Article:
All interviews start with extensive research. You read up bios, google the hell out of the interwebs, read past articles, listen to music on bandcamp or soundcloud until someone notices you’re hogging all the bandwidth and yet, I still felt largely unprepared for what I was about to walk into. What did I know of Raptorbaby? They’re angry. They’re anti-system. They’re from wildly different musical backgrounds and mixed influences. They have a very interesting approach to structuring music and their arrangements. They use clean vocals. They’re oddly technical… And they’ve been filed into the “Prog Metal” scene. What can I ask them? How would the reception be? Would my questions be relevant? I certainly was not expecting the biggest, warm smile I was given by Zeak, or the belly slap by-way-of-
introduction Buddah (Lolke) gave me. I was not expecting the warmth, friendliness or charm these guys brought to the table. I was not expecting the frank honesty or the back and forth banter, nor was I expecting to be able to chat and joke with a group of strangers. “Thank you for meeting us, we have SO much to say”… And by gods, did they!
Founded in 2010 by Doug and Nelius AKA Zeak, the band has been working constantly to develop a sound they’re all proud of. All members have been in a list of different bands from Underbelly, Their Death Becomes Her, Glaskas to The Paradigm. They’re seasoned musicians. While this is Zeak’s first time being the lead vocals, he is not only the voice but also the main writer in terms of lyrical content, the band itself feels like a brotherhood. Everyone is treated with an air of respect (the sibling play fighting included), and all their voices combine to give a sound that they are proud of.
M4A: Hi Guys, thank you so much for giving me some time. I really appreciate it. First things first… Raptorbaby. Where the hell did you get the name?!
Doug (Guitars): Well… And don’t laugh. Zeak and our ex-guitarist Craig, were recording at my old house, which has a hugely overgrown garden, and we were just playing and recording some demo stuff, you know… As you go, talking shit. And this garden, it looked like something out of Jurassic Park. A raptor nest. Eventually along the line the three of us just decided that’s it. It’s gotta be Raptorbaby.
Zeak (Vocals/Guitars): Or to do the whole hippy thing… Growth from nothing. You know. And dinosaurs are just insanely awesome! (general laughter).
M4A: Your music and from what you’ve posted on Facebook, you seem to incredibly politically motivated. Would you say that you are fledgling activists, or you’re using your music as a platform?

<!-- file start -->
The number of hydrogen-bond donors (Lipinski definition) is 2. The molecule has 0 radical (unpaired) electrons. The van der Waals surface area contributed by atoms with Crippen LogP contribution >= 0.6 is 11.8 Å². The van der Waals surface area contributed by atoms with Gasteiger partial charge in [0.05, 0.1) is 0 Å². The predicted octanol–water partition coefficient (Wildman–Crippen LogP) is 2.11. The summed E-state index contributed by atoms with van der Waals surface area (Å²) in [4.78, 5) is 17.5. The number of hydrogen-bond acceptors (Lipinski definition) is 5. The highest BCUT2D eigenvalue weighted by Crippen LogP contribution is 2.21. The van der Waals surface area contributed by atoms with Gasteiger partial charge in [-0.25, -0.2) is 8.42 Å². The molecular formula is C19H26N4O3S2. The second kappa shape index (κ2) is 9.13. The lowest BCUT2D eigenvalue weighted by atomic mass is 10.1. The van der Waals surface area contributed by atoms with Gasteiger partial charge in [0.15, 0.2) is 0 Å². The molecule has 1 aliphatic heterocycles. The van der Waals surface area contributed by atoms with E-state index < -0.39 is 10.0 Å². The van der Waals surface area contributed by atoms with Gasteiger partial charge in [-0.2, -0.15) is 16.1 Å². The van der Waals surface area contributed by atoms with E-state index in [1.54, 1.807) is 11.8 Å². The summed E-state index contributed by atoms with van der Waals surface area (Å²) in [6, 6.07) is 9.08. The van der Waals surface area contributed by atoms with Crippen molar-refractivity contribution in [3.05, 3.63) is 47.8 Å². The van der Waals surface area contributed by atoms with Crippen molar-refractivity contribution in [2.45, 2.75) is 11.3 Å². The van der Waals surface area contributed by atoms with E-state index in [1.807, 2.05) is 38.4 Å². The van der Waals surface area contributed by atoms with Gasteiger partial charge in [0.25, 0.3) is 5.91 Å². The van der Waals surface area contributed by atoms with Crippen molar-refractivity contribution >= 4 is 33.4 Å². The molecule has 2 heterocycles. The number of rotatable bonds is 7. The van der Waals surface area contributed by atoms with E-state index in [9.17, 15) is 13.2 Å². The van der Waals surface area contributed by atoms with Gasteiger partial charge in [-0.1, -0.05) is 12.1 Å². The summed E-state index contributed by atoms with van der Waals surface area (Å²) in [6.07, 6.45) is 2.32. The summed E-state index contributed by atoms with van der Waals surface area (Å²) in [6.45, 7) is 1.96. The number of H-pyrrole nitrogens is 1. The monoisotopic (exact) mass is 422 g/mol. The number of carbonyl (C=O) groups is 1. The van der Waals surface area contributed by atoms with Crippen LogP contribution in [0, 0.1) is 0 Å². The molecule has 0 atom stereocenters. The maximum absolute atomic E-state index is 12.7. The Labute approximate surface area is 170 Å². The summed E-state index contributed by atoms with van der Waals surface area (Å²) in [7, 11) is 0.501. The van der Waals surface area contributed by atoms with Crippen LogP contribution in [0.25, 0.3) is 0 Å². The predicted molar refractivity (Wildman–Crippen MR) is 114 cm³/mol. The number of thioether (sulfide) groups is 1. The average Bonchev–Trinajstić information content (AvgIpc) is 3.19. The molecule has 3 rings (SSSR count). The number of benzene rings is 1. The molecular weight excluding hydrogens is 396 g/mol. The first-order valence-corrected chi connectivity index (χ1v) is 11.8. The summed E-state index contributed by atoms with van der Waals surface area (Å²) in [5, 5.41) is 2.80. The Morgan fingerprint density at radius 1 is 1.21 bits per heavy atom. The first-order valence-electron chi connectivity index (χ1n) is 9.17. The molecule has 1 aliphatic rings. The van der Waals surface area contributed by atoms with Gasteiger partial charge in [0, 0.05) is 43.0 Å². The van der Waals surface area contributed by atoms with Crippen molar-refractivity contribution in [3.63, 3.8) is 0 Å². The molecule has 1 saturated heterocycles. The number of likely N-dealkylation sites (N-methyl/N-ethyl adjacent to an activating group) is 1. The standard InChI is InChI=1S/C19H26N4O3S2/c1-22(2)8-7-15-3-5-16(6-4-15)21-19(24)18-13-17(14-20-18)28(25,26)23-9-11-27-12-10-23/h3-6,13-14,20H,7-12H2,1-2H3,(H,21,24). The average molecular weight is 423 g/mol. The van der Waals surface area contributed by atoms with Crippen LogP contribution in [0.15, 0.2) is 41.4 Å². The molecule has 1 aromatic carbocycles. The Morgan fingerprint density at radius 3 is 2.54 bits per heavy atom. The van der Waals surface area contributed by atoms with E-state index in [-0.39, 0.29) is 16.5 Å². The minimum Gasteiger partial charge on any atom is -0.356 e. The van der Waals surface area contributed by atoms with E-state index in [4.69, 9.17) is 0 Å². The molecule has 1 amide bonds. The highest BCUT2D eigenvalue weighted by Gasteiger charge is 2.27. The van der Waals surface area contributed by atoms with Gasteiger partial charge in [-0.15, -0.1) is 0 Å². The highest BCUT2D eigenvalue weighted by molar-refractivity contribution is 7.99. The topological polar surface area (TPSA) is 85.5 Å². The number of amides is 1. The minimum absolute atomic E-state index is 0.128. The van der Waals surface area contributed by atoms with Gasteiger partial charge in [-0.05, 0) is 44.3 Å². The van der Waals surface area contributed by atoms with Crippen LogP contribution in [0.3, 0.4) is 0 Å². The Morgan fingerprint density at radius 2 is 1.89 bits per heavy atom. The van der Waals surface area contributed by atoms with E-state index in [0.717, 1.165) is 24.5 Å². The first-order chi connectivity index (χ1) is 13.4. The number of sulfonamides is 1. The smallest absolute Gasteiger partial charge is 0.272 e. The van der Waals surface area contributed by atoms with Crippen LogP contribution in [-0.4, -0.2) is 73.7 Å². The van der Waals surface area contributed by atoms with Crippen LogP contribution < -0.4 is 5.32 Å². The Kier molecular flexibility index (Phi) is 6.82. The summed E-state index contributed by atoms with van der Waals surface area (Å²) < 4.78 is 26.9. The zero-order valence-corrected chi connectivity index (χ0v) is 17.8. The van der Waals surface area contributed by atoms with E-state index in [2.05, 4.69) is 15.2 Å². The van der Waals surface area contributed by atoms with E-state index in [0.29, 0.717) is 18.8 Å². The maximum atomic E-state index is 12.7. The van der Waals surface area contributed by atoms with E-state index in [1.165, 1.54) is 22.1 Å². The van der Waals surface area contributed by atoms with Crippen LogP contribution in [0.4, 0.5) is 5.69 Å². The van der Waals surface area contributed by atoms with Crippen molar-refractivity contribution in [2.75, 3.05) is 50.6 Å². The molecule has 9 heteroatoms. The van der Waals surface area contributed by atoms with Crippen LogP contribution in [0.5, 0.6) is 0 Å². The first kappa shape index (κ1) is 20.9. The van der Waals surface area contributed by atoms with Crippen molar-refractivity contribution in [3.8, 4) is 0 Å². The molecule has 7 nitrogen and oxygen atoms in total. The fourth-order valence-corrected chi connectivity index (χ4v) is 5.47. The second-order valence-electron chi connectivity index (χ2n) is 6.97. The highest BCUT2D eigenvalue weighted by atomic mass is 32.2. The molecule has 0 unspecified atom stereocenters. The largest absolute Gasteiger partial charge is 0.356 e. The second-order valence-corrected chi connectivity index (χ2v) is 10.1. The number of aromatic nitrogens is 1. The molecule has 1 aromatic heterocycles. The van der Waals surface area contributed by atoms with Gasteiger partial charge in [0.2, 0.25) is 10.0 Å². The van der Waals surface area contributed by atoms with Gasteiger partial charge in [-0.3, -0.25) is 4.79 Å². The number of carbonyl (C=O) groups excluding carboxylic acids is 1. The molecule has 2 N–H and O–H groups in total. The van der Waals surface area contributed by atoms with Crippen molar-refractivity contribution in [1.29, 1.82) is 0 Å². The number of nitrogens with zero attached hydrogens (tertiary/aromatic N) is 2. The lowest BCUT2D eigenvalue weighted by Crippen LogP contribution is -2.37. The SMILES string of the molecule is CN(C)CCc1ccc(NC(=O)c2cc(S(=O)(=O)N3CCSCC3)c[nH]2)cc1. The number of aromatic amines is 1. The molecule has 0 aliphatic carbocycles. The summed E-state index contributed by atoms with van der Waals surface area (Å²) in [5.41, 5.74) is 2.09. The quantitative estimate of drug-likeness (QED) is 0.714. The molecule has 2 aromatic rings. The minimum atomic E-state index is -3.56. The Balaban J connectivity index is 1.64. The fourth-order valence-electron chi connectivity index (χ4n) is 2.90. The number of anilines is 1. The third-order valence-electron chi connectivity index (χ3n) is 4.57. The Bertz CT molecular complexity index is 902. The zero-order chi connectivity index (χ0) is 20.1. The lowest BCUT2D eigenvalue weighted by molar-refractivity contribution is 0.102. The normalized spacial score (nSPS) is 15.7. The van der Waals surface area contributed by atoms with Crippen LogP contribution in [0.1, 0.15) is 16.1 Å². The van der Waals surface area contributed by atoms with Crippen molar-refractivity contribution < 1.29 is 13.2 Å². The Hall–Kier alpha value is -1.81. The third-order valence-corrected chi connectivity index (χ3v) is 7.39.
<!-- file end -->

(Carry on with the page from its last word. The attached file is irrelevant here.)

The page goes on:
(A chorus of yesses).
Doug: Well, we just want to see the world be a better, nicer place.
Lolke (Drums): That and I have a standard line, if you’re going to be on stage, you have a responsibility to say something not only responsible, but that gets people thinking.
Zeak: Well, we are being responsible, but at the same time we would love to see the global government go.
Doug: We’re formally putting it out there, we don’t want government telling people what to think and do, we would like the governments, not only in South Africa, but the world to step down. Let the people be truly self-governed, return to a trade based economy and stop enslaving people to enrich themselves.
Zeak: We have the answers! We are so prepared to lead the world to a better place. No politics. That’s the problem. Give the voice back to the people.
Doug: It’s why we do the music, and it’s why so much of our music is so angry. We’re going to be releasing a new single soon, called “The Sleepers Awake”, and it’s literally that. We want people to wake up. The idea behind it is that we’ve all been walking around asleep, and it’s time to wake up. No one trusts politicians anymore, no one trusts big business anymore. That entire philosophy has permeated into that song. You reach a point where you start losing faith in humanity, and it just becomes so incredibly frustrating.
Paul (Bass): There will be a video and tour with the release of the track in April. There’s a lot planned around it.
M4A: Do you feel that there’s a sense of apathy from people? The more we read the papers, the less we want to? The more we hear of problems, the less attention people pay?
Paul: Well, there is a strong sense of armchair activism. People seem to go through the world “Oh, there’s another problem, let’s just walk around that and not engage”. Get mad! Get up and do something. Stop hitting like on Facebook. We spend way too much time signing online petitions. People need to act.
M4A: So you’re quite entrenched in a political, if I can call it that, message?
Zeak: It’s an engine for change…
Doug: Yeah, we’re loath to call it political, it’s more along the lines of social development. Seeing things get better. For instance, Zeak wrote a song called Lost, and he speaks about Mugabe. One day during practice, he stopped and just said to us, that he really didn’t want to say the name. He didn’t want to lend any power or credence to a person, by saying his name in the song.
Paul: It’s like fairy tale creatures, stop saying their names and they’re no longer real.
Lolke: One of my favorite lines is “earth from space, is border-less”. We’ve only got this one rock. We need to look after it, and after each other.
Zeak: I don’t believe in nations, I feel borders divide. I want global change. Don’t want external saviors, I want people to save themselves. Drop the borders and terminate the money.